Continuing our series about potential 2020 free agents, we consider the more notable Arizona Diamondback free agents the Kansas City Royals may be (or may not be) interested in.
The Arizona Diamondbacks have some problems. They play in the National League West, a division now won seven straight seasons by the Los Angeles Dodgers. They traded Zack Greinke and must spend the winter searching for a suitable replacement. And free agency may cost them some serviceable players. Should Kansas City Royals General Manager Dayton Moore pursue any of the Diamondback free agents? Let’s find out.
Jarrod Dyson, OF
Here’s a familiar name. Dyson broke in with the Kansas City Royals 10 years ago and soon became a fan and franchise favorite. Fans were miffed when KC traded Dyson, a solid player blessed with blinding speed and serviceable defensive skills, to Seattle in 2017 for Nate Karns. The deal never bore significant fruit for the Royals and fans have longed for a Dyson-KC reunion, talk of which is sure to accompany his free agency.
However, the Dyson Royals fans loved is now, at age 35, a mixed bag. While his .230/.313/.320 2019 slash line was better than 2018’s .189/.282/.257, he is simply not an everyday offensive threat nor an everyday player. Defensively, he’s not as good as he used to be, but he has good range and makes occasional flashy plays.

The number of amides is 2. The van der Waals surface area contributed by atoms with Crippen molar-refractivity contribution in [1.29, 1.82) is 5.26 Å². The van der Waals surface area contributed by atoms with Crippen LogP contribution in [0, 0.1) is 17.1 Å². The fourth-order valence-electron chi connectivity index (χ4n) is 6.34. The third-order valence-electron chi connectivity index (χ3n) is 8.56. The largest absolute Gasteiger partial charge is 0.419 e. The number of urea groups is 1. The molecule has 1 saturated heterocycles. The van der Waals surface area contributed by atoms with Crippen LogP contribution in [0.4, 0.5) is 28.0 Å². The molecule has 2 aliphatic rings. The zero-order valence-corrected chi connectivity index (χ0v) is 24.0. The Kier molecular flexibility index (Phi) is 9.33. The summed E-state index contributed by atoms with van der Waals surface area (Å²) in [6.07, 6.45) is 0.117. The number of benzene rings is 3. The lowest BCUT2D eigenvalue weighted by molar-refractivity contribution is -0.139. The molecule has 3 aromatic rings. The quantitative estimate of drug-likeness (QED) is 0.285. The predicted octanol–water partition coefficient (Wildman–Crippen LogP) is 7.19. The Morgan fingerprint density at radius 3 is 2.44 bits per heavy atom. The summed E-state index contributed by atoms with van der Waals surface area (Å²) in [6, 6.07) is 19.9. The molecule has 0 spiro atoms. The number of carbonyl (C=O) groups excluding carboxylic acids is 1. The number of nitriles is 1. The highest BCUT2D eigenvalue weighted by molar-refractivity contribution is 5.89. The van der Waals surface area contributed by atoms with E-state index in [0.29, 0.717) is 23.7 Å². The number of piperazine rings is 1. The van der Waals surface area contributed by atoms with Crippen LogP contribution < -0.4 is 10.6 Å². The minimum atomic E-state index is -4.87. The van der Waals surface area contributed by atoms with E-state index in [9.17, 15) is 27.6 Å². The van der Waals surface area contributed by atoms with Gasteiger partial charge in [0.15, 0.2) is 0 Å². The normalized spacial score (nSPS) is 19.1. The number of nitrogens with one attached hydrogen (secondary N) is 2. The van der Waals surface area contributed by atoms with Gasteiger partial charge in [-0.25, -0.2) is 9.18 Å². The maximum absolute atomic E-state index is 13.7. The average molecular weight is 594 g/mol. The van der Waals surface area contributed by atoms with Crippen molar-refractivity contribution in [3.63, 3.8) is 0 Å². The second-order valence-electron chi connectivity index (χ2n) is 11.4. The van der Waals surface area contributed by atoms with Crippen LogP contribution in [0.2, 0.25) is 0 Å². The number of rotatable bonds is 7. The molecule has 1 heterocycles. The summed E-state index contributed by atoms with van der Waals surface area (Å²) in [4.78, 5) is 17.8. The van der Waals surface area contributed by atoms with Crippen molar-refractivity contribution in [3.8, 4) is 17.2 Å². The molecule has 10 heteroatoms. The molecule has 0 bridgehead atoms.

Dyson, though, is still fast. He’s stolen 46 bases–30 in 2019–in his two Diamondback seasons. When he gets on base, he’s still a serious threat to steal.
So it’s speed and popularity that constitute Dyson’s real value to the Royals. Value, though, is relative and measurable only within context — the Royals outfield is crowded and uncertain, with several players vying for spots. Nothing can begin to be settled until Alex Gordon decides whether to return or retire: left field is his if he returns and wide open if he doesn’t. Brett Phillips, Bubba Starling and Jorge Bonifacio are already set to compete for spots to complement Jorge Soler, Whit Merrifield. Perhaps even Hunter Dozier, who the Royals could rotate in and out of right field.
Phillips and Starling are locks to get long looks–although both are coming off uninspiring seasons, each showed flashes of their known talent and skills and warrant further serious consideration. Bonifacio is a long shot to make the club; although he displayed characteristic power at AAA Omaha with 20 home runs, he has otherwise struggled since returning from 2018’s 80-game PED suspension and appeared in only five big league games in 2019.
Erick Mejia and Ryan McBroom also saw time in the 2019 outfield and may get more looks, at least in spring training. And whether the Royals continue the Dozier outfield experiment remains to be seen. All that leaves little room for Dyson. A reunion is tempting, but the Royals may not be inclined to give much playing time (or money) to an aging veteran at the expense of younger players.
Dyson isn’t a good candidate for the 26th spot once the rosters expand for good on Opening Day. He’s merely an outfielder and the Terrance Gore experiment suggests a light-hitting pinch runner won’t be much use to the Kansas City Royals.
Pursue Dyson or move on? Move on. Sentimentality and speed aside, Dyson’s age and weak bat, and the Royals’ need to play youngsters at crucial career crossroads, make signing him unwise.